New York City has always attracted people of different races, nationalities, cultures, religions, and socio-economic statuses from many parts of the U.S and the world at large. As a result, New York law enforcement personnel must encounter the complexities and challenges of policing in such a diverse society (Eterno 15). Diversity has enriched and complicated the police procedures and the interaction of police officers with the city’s residents. The lack of knowledge and information on cultural differences can be detrimental to the policing task since it can lead to an officer violating a person’s rights or endangering their life (Jackson 52). Therefore, as a police officer in New York City, I recognize that I have a very important role to play in maintaining law and order for the residents of this city.
My role as a police officer is to act as a peace officer and ambassador in terms of respecting the people’s domestic rights and freedoms. Considering that the U.S prides itself on being a highly functioning multicultural democracy, it strives to defend the rights of its citizens regardless of their gender, age, disability status, race, color, religion, or citizenship status (Eterno 46). Therefore, I have to refrain from being prejudiced or acting biased. The United States federal government has put in place different procedures to ensure that the laws that protect citizens are enforced. In addition, minority and ethnic groups are now aware of the roles of police officers. Therefore, as a police officer, I must act right and be vigilant to meet their expectations. Because a diverse society is a challenge to any police officer’s job, including mine, it would not make sense on my part to ignore its significance. Therefore, I have to accept diversity to improve my relationship with the different cultural, racial, and ethnic groups that exist in New York.
Another role that I would play as a New York City police officer is to work with both public and private services in the city to improve New York residents’ quality of life. This role will involve working with community programs to reduce crime or the fear of crime by establishing a safe community for the residents (Jackson 66). I will devote my knowledge and skills to finding solutions to the problems related to crime or social disorder by either prevention or law enforcement in cases where prevention did not work.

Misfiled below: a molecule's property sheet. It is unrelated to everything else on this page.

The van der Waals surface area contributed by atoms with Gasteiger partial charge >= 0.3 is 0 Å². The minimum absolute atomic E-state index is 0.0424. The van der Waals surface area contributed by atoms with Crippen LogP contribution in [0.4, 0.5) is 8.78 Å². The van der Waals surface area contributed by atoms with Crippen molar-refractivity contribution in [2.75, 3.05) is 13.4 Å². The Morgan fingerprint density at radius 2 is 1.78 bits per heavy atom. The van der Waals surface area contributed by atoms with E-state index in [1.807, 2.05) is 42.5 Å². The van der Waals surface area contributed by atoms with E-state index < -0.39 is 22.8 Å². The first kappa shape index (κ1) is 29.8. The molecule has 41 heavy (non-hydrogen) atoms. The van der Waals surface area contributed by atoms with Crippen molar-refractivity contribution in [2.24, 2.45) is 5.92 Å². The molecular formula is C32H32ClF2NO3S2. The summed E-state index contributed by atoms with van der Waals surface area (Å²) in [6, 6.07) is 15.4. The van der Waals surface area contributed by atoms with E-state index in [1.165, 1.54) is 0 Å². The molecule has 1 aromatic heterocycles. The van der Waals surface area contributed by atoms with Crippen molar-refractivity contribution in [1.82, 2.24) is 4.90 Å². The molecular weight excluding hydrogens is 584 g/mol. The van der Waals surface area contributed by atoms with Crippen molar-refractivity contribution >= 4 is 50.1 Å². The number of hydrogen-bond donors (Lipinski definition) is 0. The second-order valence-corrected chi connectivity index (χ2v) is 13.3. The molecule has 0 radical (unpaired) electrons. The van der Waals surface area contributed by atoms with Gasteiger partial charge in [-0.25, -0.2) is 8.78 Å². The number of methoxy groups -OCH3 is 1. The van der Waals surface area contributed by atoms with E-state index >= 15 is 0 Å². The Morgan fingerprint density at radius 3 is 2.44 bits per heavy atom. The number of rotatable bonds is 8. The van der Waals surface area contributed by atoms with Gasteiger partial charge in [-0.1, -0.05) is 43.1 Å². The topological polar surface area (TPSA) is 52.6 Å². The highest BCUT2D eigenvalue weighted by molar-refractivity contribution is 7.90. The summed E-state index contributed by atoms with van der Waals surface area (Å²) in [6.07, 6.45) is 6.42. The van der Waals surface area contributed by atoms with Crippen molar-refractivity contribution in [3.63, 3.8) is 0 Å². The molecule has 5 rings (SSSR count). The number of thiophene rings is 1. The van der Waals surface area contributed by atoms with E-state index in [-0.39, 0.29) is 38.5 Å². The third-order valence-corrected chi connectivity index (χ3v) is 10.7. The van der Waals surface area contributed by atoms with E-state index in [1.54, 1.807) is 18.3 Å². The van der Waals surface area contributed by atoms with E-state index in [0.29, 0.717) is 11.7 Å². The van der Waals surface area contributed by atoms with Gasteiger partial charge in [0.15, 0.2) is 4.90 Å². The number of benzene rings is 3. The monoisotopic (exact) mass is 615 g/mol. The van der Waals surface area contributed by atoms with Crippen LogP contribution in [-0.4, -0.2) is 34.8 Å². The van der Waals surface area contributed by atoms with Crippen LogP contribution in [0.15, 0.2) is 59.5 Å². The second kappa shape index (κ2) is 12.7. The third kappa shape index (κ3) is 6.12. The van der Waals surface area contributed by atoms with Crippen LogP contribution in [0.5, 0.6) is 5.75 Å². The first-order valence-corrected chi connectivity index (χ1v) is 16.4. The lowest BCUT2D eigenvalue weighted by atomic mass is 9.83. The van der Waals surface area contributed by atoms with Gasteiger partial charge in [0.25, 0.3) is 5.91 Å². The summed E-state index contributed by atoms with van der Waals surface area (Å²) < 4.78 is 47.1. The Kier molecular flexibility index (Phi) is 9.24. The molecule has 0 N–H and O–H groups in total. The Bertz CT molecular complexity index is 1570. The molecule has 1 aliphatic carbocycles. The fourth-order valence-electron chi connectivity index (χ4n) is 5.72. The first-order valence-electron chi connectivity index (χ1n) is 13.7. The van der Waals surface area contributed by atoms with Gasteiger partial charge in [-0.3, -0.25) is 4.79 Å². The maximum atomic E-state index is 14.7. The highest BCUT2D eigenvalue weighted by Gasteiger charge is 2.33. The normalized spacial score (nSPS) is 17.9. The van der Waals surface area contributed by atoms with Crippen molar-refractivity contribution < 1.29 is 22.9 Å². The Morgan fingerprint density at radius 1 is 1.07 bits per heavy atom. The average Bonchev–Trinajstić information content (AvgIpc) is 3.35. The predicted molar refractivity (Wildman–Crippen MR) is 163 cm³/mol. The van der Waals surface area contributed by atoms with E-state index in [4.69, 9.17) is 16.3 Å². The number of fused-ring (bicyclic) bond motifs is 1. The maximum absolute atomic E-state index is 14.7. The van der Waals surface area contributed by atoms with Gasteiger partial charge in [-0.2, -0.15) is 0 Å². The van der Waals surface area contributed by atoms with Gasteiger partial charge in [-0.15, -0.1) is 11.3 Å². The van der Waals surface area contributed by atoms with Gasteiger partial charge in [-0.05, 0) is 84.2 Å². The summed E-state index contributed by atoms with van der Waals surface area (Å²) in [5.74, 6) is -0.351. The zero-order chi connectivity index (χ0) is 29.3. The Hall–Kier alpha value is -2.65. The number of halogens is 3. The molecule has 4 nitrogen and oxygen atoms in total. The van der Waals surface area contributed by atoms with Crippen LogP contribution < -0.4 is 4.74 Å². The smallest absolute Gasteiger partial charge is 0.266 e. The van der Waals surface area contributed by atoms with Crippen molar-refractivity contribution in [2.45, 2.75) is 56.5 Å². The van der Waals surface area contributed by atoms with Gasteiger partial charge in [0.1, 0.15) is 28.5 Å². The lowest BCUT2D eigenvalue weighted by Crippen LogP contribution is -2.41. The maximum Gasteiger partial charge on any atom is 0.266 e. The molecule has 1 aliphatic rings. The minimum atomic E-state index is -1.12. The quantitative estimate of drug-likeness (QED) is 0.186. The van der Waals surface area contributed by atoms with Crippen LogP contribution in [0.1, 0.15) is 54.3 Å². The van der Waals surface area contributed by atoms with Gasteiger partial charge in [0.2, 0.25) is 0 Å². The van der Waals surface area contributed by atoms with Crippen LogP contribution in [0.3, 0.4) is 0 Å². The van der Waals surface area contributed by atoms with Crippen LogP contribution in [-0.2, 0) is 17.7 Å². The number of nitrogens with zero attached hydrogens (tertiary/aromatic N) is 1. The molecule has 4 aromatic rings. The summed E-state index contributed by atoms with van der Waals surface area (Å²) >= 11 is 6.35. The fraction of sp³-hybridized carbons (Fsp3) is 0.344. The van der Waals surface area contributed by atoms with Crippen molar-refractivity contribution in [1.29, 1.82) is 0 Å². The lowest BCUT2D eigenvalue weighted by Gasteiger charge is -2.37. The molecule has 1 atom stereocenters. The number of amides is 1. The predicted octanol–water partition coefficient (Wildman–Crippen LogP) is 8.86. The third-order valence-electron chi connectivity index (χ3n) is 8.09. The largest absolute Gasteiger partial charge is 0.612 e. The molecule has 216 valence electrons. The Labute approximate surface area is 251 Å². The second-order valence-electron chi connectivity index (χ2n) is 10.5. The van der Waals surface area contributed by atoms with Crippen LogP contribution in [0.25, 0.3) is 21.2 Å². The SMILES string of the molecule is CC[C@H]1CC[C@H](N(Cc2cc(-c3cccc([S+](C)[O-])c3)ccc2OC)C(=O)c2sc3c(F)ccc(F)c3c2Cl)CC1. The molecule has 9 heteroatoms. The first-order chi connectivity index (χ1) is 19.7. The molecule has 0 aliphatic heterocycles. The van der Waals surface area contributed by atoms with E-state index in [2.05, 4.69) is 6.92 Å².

Because of the multiplicity and complexity of the people I will serve in New York. I will endeavor to be a good, devoted, and honest police officer in many ways. To begin with, I will strive to mobilize, develop, and nurture the trust of the people I serve (Caless 20). This is ultimately not an easy task, but it is instrumental to the success of policing. I will also engage in activities that bring order and peace to society. For instance, I will work with the residents of New York or contribute to their efforts towards improving the conditions of their neighborhoods, help the residents who are at risk by providing emergency social services, and visit the residents door-to-door to improve my understanding of their perceptions of safety. Such activities help in developing trust between police officers and the communities they serve. They are effective in crime prevention and developing community support measures to control crime (Caless 25). Ultimately, they provide a chance for police officers to cultivate an excellent working relationship with the residents. However, to build this trust with the community in New York, I will have to treat all residents with dignity and respect. Being arrogant, rude, or using unnecessary force reduces the desire of people to relate with the police.
I will also seek to understand the cultural diversity of people who reside in New York. This means I will strive to cultivate cultural competence by increasing my awareness of this diversity, knowledge, and skills (Hara 38). Even though this process may take a long time, the desired outcome can be achieved if principles, policies, structures, and attitudes promote equality among all people. However, as a police officer, I must be aware that the tactics I may use to build rapport with people of my own culture may not work with people from other cultures. Therefore, dealing with members of a diverse community requires particular knowledge and skill, although this does not mean that the officer treats the other group as special. The goal is rather to strengthen communication with all kinds of people (Hara 40).